UMATILLA, Ore. — The aftermath of recent flooding in Eastern Oregon continues to impact, not only the people living there, but livestock as well. The water wiped out the supply of hay for many farmers and ranchers, leaving their animals with a dwindling food supply.
That is, until a club of off-roading enthusiasts revved up their community to help.
“My group in the Tollgate Offroad Club has just been overwhelmed with emotion because of the small impact we were able to make to people,” said Colton McGee, co-founder of the Tollgate Offroad and Recovery Club.
McGee and his two other co-founders formed their club just three weeks ago as a way to promote environmentally responsible 4x4 off-roading. However, floodwaters in their own community forced a change in focus.
They went out into the community with their rugged off-road equipped vehicles to help those stranded and struggling with flooding in Umatilla County.
“We were just going door to door seeing if anybody needed help. If anybody needed our assistance in any way,” McGee said. “We were able to get a supply list made and were able to bring supplies to them the next day.”
While delivering food, water, clothes and more they found another need for an important part of their community: farmers and ranchers.
“Horses and there's cows all over. People were losing their hay; got flooded, washed away, or was totally destroyed because of the moisture. So, we just sort of realized that there was a need,” McGee said.
So, the group turned to social media. They posted a call for hay donations to Facebook, and farmers, truckers, and volunteers from around the state were ready to help.
Farmers came from near and far. Truck drivers traveled across the state to deliver the hay, all on their own dime.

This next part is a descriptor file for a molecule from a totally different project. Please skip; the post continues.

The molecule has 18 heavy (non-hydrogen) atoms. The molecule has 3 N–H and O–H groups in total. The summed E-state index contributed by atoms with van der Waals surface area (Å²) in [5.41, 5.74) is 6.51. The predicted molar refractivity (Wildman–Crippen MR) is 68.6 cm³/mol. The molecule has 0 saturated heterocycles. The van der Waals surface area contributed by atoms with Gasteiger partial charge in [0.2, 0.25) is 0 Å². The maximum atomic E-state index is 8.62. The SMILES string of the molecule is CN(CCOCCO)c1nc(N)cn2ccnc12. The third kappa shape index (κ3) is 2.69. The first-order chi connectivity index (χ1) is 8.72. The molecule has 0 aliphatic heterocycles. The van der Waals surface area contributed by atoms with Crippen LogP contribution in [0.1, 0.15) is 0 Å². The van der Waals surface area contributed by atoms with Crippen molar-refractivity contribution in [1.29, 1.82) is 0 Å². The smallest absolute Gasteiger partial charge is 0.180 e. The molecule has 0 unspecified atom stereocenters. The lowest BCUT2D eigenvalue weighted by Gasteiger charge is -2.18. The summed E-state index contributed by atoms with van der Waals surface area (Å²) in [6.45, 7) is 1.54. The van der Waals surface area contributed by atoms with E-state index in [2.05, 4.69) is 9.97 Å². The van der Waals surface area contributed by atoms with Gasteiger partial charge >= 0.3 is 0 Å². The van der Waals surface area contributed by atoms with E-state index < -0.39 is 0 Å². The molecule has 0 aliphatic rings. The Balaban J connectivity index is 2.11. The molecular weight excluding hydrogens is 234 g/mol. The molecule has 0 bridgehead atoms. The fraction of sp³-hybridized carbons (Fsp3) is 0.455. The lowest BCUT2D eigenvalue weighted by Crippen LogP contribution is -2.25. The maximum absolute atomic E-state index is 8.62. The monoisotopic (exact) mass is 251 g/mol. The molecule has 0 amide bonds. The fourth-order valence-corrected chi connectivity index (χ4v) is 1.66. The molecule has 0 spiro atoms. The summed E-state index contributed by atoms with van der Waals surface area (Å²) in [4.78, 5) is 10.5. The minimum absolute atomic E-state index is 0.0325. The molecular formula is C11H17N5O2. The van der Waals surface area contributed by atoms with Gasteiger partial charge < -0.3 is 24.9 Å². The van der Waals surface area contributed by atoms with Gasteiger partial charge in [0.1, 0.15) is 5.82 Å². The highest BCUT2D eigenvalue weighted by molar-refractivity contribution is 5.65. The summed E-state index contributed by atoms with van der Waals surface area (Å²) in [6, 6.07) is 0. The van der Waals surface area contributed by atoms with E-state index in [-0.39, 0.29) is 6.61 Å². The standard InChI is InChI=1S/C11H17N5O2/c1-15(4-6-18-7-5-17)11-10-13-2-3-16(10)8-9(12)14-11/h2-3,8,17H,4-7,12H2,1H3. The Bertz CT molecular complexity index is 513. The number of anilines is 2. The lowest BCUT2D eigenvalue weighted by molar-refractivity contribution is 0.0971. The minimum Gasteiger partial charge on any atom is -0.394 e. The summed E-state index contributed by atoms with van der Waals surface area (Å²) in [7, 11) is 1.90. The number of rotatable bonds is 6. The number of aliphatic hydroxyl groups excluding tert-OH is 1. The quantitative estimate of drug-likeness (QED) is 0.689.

“The community has just been so generous and farmers all across the Pacific Northwest donated hay for us,” he said.
Hay is a major expense for farmers. Depending on quality, prices in Eastern Oregon range from $150 to $200 a ton. That’s before delivery charges.
“We want to make sure people are taken care of and that's a stress they don't have to worry about while they're focused on rebuilding their homes and spending their money on rebuilding supplies,” McGee said.
Depending on how many animals there are to feed, ranchers and farmers can go through hay quickly.
“The first night was probably about seven days after the floods. So, we knew that animals were getting hungry by then. So, we loaded up hay on a flatbed trailer with volunteers using their trucks and trailers and we drove in the middle of the night to deliver tons of hay to people in Pendleton, Mission and along the Umatilla River just so we can get those animals fed,” McGee said.
With the help of local farmers and organizations, the Tollgate Offroad and Recovery Club has been able to donate about 50 tons of hay to about 50 different people, according to McGee.
“We're glad that we can be helping them out, in a way too. Because farmers really make are our community go around,” he said.
The club is not done yet. McGee tells KGW they are expecting more hay donations this week. After that they plan to help their community rebuild. They hope to help farmers and ranchers with fencing.
To learn more about the club’s flood relief efforts or to donate check out their Facebook page.